10033
Concept ID:
C0026010
Congenital Abnormality
Microphthalmia is an eye abnormality that arises before birth. In this condition, one or both eyeballs are abnormally small. In some affected individuals, the eyeball may appear to be completely missing; however, even in these cases some remaining eye tissue is generally present. Such severe microphthalmia should be distinguished from another condition called anophthalmia, in which no eyeball forms at all. However, the terms anophthalmia and severe microphthalmia are often used interchangeably. Microphthalmia may or may not result in significant vision loss.\n\nPeople with microphthalmia may also have a condition called coloboma. Colobomas are missing pieces of tissue in structures that form the eye. They may appear as notches or gaps in the colored part of the eye called the iris; the retina, which is the specialized light-sensitive tissue that lines the back of the eye; the blood vessel layer under the retina called the choroid; or in the optic nerves, which carry information from the eyes to the brain. Colobomas may be present in one or both eyes and, depending on their size and location, can affect a person's vision.\n\nPeople with microphthalmia may also have other eye abnormalities, including clouding of the lens of the eye (cataract) and a narrowed opening of the eye (narrowed palpebral fissure). Additionally, affected individuals may have an abnormality called microcornea, in which the clear front covering of the eye (cornea) is small and abnormally curved.\n\nBetween one-third and one-half of affected individuals have microphthalmia as part of a syndrome that affects other organs and tissues in the body. These forms of the condition are described as syndromic. When microphthalmia occurs by itself, it is described as nonsyndromic or isolated.
Myopia
MedGen UID:
44558
Concept ID:
C0027092
Disease or Syndrome
Nearsightedness, also known as myopia, is an eye condition that causes blurry distance vision. People who are nearsighted have more trouble seeing things that are far away (such as when driving) than things that are close up (such as when reading or using a computer). If it is not treated with corrective lenses or surgery, nearsightedness can lead to squinting, eyestrain, headaches, and significant visual impairment.\n\nNearsightedness usually begins in childhood or adolescence. It tends to worsen with age until adulthood, when it may stop getting worse (stabilize). In some people, nearsightedness improves in later adulthood.\n\nFor normal vision, light passes through the clear cornea at the front of the eye and is focused by the lens onto the surface of the retina, which is the lining of the back of the eye that contains light-sensing cells. People who are nearsighted typically have eyeballs that are too long from front to back. As a result, light entering the eye is focused too far forward, in front of the retina instead of on its surface. It is this change that causes distant objects to appear blurry. The longer the eyeball is, the farther forward light rays will be focused and the more severely nearsighted a person will be.\n\nNearsightedness is measured by how powerful a lens must be to correct it. The standard unit of lens power is called a diopter. Negative (minus) powered lenses are used to correct nearsightedness. The more severe a person's nearsightedness, the larger the number of diopters required for correction. In an individual with nearsightedness, one eye may be more nearsighted than the other.\n\nEye doctors often refer to nearsightedness less than -5 or -6 diopters as "common myopia." Nearsightedness of -6 diopters or more is commonly called "high myopia." This distinction is important because high myopia increases a person's risk of developing other eye problems that can lead to permanent vision loss or blindness. These problems include tearing and detachment of the retina, clouding of the lens (cataract), and an eye disease called glaucoma that is usually related to increased pressure within the eye. The risk of these other eye problems increases with the severity of the nearsightedness. The term "pathological myopia" is used to describe cases in which high myopia leads to tissue damage within the eye.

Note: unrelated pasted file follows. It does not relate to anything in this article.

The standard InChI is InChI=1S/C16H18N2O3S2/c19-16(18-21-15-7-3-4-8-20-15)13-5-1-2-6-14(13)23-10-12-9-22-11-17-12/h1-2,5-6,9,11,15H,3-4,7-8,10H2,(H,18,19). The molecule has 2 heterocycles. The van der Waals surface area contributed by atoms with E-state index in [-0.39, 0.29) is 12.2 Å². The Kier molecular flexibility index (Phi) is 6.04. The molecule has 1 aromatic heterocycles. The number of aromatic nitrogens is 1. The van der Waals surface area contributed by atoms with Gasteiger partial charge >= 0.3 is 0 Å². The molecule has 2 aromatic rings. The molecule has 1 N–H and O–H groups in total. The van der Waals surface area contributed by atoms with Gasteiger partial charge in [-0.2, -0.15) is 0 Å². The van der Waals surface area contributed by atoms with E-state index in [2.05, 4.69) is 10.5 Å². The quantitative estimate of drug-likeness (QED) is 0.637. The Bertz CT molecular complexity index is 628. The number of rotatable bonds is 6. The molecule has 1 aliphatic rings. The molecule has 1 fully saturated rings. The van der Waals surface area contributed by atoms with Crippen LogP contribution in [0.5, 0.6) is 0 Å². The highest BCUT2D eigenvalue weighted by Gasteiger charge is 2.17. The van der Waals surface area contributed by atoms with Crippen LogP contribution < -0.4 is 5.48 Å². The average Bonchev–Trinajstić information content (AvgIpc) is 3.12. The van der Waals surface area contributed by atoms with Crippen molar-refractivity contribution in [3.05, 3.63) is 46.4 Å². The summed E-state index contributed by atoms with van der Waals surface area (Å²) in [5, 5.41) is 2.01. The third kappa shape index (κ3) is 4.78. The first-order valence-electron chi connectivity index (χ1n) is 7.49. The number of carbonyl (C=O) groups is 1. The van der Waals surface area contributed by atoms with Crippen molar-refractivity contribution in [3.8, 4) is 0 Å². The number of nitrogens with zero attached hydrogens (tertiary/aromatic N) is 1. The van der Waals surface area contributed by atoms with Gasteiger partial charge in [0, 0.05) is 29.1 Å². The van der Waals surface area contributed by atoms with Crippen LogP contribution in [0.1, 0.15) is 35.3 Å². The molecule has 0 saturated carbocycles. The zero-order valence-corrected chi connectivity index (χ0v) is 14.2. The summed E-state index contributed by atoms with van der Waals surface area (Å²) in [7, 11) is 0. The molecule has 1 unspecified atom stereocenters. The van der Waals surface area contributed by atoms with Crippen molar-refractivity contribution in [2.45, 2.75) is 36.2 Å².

Nystagmus
MedGen UID:
45166
Concept ID:
C0028738
Disease or Syndrome
Rhythmic, involuntary oscillations of one or both eyes related to abnormality in fixation, conjugate gaze, or vestibular mechanisms.